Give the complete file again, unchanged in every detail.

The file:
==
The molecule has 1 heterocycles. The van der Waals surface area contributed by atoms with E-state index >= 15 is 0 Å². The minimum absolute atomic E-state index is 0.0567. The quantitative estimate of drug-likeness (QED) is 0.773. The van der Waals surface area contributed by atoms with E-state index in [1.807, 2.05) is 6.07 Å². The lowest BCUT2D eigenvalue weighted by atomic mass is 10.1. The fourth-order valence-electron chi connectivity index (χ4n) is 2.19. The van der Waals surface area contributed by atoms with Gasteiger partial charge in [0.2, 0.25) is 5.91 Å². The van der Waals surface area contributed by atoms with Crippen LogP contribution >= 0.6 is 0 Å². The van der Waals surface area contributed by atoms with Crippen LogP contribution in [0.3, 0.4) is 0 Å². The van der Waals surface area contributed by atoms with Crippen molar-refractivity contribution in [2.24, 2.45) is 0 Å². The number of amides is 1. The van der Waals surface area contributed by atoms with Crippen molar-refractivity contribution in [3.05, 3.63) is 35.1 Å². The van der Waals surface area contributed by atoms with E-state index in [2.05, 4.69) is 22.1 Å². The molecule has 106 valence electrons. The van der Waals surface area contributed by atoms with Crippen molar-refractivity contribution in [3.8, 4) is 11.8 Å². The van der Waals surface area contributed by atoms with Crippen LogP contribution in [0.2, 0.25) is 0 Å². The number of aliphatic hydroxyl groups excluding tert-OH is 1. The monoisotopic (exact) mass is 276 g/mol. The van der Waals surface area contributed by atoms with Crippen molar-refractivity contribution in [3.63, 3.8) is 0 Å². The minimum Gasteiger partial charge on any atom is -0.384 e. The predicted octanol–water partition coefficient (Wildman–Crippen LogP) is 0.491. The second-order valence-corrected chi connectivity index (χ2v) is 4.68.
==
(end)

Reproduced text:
The molecule has 1 heterocycles. The van der Waals surface area contributed by atoms with E-state index >= 15 is 0 Å². The minimum absolute atomic E-state index is 0.0567. The quantitative estimate of drug-likeness (QED) is 0.773. The van der Waals surface area contributed by atoms with E-state index in [1.807, 2.05) is 6.07 Å². The lowest BCUT2D eigenvalue weighted by atomic mass is 10.1. The fourth-order valence-electron chi connectivity index (χ4n) is 2.19. The van der Waals surface area contributed by atoms with Gasteiger partial charge in [0.2, 0.25) is 5.91 Å². The van der Waals surface area contributed by atoms with Crippen LogP contribution >= 0.6 is 0 Å². The van der Waals surface area contributed by atoms with Crippen LogP contribution in [0.3, 0.4) is 0 Å². The van der Waals surface area contributed by atoms with Crippen molar-refractivity contribution in [2.24, 2.45) is 0 Å². The number of amides is 1. The van der Waals surface area contributed by atoms with Crippen molar-refractivity contribution in [3.05, 3.63) is 35.1 Å². The van der Waals surface area contributed by atoms with E-state index in [2.05, 4.69) is 22.1 Å². The molecule has 106 valence electrons. The van der Waals surface area contributed by atoms with Crippen molar-refractivity contribution in [3.8, 4) is 11.8 Å². The van der Waals surface area contributed by atoms with Crippen LogP contribution in [0.2, 0.25) is 0 Å². The number of aliphatic hydroxyl groups excluding tert-OH is 1. The monoisotopic (exact) mass is 276 g/mol. The van der Waals surface area contributed by atoms with Crippen molar-refractivity contribution in [3.63, 3.8) is 0 Å². The minimum Gasteiger partial charge on any atom is -0.384 e. The predicted octanol–water partition coefficient (Wildman–Crippen LogP) is 0.491. The second-order valence-corrected chi connectivity index (χ2v) is 4.68.